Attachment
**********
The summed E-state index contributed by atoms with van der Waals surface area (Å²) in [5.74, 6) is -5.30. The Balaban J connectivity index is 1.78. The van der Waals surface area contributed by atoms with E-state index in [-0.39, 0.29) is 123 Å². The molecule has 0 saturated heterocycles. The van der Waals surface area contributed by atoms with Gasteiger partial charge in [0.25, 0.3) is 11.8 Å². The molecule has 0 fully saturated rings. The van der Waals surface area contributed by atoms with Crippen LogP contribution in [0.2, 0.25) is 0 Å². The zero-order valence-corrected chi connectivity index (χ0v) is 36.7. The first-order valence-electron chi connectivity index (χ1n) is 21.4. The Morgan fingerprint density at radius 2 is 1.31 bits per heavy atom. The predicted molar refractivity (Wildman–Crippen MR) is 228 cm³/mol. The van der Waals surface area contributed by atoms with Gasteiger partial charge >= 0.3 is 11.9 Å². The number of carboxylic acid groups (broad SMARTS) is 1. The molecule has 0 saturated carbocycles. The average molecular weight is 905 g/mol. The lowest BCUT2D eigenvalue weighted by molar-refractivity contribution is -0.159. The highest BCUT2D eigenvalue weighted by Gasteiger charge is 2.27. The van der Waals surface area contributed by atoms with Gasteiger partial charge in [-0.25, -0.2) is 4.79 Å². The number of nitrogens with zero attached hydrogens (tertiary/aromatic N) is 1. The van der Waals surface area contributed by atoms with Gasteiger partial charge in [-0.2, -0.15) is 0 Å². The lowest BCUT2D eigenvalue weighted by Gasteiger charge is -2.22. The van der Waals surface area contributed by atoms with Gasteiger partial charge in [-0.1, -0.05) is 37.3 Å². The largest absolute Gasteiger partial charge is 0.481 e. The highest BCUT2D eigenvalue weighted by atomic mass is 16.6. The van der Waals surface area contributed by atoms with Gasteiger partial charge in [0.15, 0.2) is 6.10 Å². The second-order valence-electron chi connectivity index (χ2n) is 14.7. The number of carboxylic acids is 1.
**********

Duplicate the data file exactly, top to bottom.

The summed E-state index contributed by atoms with van der Waals surface area (Å²) in [5.74, 6) is -5.30. The Balaban J connectivity index is 1.78. The van der Waals surface area contributed by atoms with E-state index in [-0.39, 0.29) is 123 Å². The molecule has 0 saturated heterocycles. The van der Waals surface area contributed by atoms with Gasteiger partial charge in [0.25, 0.3) is 11.8 Å². The molecule has 0 fully saturated rings. The van der Waals surface area contributed by atoms with Crippen LogP contribution in [0.2, 0.25) is 0 Å². The zero-order valence-corrected chi connectivity index (χ0v) is 36.7. The first-order valence-electron chi connectivity index (χ1n) is 21.4. The Morgan fingerprint density at radius 2 is 1.31 bits per heavy atom. The predicted molar refractivity (Wildman–Crippen MR) is 228 cm³/mol. The van der Waals surface area contributed by atoms with Gasteiger partial charge >= 0.3 is 11.9 Å². The number of carboxylic acid groups (broad SMARTS) is 1. The molecule has 0 saturated carbocycles. The average molecular weight is 905 g/mol. The lowest BCUT2D eigenvalue weighted by molar-refractivity contribution is -0.159. The highest BCUT2D eigenvalue weighted by Gasteiger charge is 2.27. The van der Waals surface area contributed by atoms with Gasteiger partial charge in [-0.25, -0.2) is 4.79 Å². The number of nitrogens with zero attached hydrogens (tertiary/aromatic N) is 1. The van der Waals surface area contributed by atoms with Gasteiger partial charge in [-0.2, -0.15) is 0 Å². The lowest BCUT2D eigenvalue weighted by Gasteiger charge is -2.22. The van der Waals surface area contributed by atoms with Gasteiger partial charge in [-0.1, -0.05) is 37.3 Å². The largest absolute Gasteiger partial charge is 0.481 e. The highest BCUT2D eigenvalue weighted by atomic mass is 16.6. The van der Waals surface area contributed by atoms with Gasteiger partial charge in [0.15, 0.2) is 6.10 Å². The second-order valence-electron chi connectivity index (χ2n) is 14.7. The number of carboxylic acids is 1.